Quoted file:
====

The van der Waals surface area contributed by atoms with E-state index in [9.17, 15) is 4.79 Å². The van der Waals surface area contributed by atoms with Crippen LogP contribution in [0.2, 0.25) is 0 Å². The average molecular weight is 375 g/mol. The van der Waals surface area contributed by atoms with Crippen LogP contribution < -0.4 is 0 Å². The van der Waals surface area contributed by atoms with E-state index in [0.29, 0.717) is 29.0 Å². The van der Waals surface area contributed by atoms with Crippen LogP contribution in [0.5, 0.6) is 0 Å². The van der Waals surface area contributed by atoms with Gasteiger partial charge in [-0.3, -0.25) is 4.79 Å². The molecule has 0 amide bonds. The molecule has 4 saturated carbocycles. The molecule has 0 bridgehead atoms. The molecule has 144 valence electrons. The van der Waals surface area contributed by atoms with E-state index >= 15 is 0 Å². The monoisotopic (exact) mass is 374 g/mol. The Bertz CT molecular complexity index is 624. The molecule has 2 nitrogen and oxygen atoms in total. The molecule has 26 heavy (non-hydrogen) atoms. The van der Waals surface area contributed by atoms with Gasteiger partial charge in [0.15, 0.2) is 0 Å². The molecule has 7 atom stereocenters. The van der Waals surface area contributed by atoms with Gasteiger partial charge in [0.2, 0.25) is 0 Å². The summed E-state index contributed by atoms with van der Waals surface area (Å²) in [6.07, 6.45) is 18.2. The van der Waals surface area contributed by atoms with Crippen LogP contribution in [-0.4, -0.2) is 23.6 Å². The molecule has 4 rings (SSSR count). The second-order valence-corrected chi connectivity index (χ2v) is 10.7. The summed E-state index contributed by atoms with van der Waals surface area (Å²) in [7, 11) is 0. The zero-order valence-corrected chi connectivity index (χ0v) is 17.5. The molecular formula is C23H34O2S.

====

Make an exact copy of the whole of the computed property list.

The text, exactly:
The van der Waals surface area contributed by atoms with E-state index in [9.17, 15) is 4.79 Å². The van der Waals surface area contributed by atoms with Crippen LogP contribution in [0.2, 0.25) is 0 Å². The average molecular weight is 375 g/mol. The van der Waals surface area contributed by atoms with Crippen LogP contribution < -0.4 is 0 Å². The van der Waals surface area contributed by atoms with E-state index in [0.29, 0.717) is 29.0 Å². The van der Waals surface area contributed by atoms with Crippen LogP contribution in [0.5, 0.6) is 0 Å². The van der Waals surface area contributed by atoms with Gasteiger partial charge in [-0.3, -0.25) is 4.79 Å². The molecule has 0 amide bonds. The molecule has 4 saturated carbocycles. The molecule has 0 bridgehead atoms. The molecule has 144 valence electrons. The van der Waals surface area contributed by atoms with E-state index >= 15 is 0 Å². The monoisotopic (exact) mass is 374 g/mol. The Bertz CT molecular complexity index is 624. The molecule has 2 nitrogen and oxygen atoms in total. The molecule has 26 heavy (non-hydrogen) atoms. The van der Waals surface area contributed by atoms with Gasteiger partial charge in [0.15, 0.2) is 0 Å². The molecule has 7 atom stereocenters. The van der Waals surface area contributed by atoms with Gasteiger partial charge in [0.2, 0.25) is 0 Å². The summed E-state index contributed by atoms with van der Waals surface area (Å²) in [6.07, 6.45) is 18.2. The van der Waals surface area contributed by atoms with Crippen LogP contribution in [-0.4, -0.2) is 23.6 Å². The molecule has 4 rings (SSSR count). The second-order valence-corrected chi connectivity index (χ2v) is 10.7. The summed E-state index contributed by atoms with van der Waals surface area (Å²) in [7, 11) is 0. The zero-order valence-corrected chi connectivity index (χ0v) is 17.5. The molecular formula is C23H34O2S.